Credit Card Usage Falls Along With Consumer Spending
Credit card spending has been in a downward spiral since September 2008. In June credit card usage by consumers dropped another 0.7%, signaling the overall mood of the national economy.
With job growth seemingly in a stalled state thanks to a slow moving economy, people are more inclined to try and build up a nest egg rather than spend thoughtlessly on consumer products as they have done in better financial times.
The credit card industry is one of the nations financial arms that has been hit hard since 2008, a direct result of the prolonged and weakened economy. Falling yet another $1.3 billion in June has left many economists blaming a still stagnant U.S. economy.
In what is described as a financial “catch 22,” nonfarm payrolls in July fell by 131,000 jobs, thus slowing down consumer spending even more and enforcing the public’s already entrenched fiscal mindset of keeping their money safe in the bank.
Job creation relies on a healthy economy which in turn relies heavily on consumer spending and general retail consumption. The general public is not spending money due to financial concerns and so as a direct result, jobs are not being created or sustained.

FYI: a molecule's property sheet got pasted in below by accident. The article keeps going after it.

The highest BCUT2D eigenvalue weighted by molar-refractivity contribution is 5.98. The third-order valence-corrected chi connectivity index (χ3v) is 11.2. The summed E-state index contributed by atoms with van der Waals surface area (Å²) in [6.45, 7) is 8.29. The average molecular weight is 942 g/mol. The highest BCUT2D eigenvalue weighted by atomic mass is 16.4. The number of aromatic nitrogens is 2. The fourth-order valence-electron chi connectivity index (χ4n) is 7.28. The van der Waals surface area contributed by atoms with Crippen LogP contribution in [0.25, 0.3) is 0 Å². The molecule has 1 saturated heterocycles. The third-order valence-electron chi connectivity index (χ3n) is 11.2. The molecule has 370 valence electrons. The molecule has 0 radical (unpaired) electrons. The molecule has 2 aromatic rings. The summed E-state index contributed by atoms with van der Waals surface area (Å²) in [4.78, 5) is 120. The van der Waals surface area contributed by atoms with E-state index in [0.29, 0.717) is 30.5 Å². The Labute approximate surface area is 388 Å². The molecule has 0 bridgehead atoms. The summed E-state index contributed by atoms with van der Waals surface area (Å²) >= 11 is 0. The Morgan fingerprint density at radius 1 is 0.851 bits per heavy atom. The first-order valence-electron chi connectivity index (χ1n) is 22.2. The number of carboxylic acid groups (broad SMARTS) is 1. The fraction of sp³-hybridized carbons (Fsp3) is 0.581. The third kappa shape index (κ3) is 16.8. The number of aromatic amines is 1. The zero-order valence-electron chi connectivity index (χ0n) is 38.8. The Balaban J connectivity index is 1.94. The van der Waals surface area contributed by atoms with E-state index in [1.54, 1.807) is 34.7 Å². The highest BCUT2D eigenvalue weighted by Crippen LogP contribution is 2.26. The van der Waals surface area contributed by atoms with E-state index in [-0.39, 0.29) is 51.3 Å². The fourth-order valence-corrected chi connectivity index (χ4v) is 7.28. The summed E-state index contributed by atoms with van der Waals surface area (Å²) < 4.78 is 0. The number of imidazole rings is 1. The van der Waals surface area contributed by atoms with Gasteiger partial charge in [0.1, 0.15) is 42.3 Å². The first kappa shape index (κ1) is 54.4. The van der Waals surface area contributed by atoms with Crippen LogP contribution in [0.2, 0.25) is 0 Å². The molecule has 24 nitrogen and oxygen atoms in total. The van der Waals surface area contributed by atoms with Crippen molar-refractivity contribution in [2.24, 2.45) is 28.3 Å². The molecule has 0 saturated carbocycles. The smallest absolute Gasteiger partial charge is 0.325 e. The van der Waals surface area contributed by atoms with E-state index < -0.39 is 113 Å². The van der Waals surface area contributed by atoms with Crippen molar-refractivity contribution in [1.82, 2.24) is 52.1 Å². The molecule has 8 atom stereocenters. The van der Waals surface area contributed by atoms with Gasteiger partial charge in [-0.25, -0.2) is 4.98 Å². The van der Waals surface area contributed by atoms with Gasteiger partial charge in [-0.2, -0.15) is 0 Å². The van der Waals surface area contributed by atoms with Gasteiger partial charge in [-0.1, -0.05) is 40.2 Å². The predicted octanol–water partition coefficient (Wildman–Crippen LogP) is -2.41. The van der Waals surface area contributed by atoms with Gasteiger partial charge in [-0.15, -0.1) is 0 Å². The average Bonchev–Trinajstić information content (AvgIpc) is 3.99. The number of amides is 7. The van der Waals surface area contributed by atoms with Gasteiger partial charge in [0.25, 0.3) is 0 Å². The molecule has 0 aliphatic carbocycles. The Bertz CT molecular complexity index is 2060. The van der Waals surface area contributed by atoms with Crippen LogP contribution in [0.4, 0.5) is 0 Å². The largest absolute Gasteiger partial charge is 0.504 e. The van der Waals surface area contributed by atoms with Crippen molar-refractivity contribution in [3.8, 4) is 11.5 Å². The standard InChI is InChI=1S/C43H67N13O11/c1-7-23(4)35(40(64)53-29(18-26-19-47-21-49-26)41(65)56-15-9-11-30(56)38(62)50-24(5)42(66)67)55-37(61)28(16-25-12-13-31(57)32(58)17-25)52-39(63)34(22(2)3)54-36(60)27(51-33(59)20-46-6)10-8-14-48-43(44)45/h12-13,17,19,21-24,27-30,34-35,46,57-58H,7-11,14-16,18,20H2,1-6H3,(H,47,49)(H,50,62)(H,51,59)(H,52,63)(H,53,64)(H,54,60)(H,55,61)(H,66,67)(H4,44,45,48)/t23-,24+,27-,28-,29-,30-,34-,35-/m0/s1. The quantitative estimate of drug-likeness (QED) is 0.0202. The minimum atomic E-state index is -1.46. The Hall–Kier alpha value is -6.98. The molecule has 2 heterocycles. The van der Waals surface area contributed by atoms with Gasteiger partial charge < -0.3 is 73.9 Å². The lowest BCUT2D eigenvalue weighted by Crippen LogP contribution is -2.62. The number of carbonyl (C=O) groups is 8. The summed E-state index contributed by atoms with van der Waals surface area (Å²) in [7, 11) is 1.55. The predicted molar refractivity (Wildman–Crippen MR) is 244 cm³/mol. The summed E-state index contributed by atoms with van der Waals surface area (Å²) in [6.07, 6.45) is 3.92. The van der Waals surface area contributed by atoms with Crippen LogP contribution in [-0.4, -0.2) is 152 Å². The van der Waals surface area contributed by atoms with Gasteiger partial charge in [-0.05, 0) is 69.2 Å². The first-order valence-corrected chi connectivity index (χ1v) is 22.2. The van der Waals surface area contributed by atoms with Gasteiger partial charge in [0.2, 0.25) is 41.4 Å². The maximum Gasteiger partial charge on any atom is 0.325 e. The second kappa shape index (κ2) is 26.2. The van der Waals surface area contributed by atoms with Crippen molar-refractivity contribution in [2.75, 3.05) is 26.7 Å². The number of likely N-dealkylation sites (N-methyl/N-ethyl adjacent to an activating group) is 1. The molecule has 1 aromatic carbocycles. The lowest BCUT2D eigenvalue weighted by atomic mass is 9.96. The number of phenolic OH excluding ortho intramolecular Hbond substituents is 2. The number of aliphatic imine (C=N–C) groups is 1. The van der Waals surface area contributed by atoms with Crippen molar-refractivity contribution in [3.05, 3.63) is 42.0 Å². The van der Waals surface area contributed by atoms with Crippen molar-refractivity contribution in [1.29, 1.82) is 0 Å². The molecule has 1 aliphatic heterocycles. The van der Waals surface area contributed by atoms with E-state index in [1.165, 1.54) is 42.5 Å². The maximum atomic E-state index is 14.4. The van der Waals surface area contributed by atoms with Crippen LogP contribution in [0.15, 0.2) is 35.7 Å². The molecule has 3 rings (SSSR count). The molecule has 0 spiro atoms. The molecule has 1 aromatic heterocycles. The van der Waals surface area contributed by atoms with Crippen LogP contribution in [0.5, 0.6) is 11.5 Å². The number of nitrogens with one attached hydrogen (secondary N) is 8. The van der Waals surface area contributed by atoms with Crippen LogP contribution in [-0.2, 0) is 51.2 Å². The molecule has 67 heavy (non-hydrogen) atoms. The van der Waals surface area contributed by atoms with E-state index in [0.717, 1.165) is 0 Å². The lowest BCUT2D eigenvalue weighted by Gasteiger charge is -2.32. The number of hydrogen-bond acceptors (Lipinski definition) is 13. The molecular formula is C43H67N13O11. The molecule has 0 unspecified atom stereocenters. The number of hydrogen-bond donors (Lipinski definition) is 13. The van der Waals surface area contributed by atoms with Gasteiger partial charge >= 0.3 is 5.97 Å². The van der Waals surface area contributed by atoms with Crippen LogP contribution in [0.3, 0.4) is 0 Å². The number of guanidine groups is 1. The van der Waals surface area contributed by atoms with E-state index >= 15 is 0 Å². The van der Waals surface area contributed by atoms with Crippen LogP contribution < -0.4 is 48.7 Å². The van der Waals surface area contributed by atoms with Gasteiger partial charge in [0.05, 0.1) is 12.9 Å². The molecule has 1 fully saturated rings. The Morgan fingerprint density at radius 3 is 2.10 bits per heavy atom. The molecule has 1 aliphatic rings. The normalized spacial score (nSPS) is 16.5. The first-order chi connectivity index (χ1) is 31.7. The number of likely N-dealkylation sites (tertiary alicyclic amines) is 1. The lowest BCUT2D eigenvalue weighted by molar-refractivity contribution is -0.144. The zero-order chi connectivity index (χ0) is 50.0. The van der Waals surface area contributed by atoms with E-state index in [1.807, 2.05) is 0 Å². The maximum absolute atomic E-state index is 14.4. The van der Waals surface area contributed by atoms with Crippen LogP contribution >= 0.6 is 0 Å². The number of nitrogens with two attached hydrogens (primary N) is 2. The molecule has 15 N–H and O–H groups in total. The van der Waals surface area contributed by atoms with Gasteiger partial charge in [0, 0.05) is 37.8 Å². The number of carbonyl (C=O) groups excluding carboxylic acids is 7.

So the nation is caught up in this vicious cycle of weakened consumer confidence that does not seem to have any end while in this financial catatonic state. Economic stimulus packages have worked well overseas in countries such as Australia and have been touted by many senior financial analysts as the kick start needed to get this stalled economy back on track.
With retail sales down again for the month of July, there is still no end in sight to this global and U.S. national economic slowdown.
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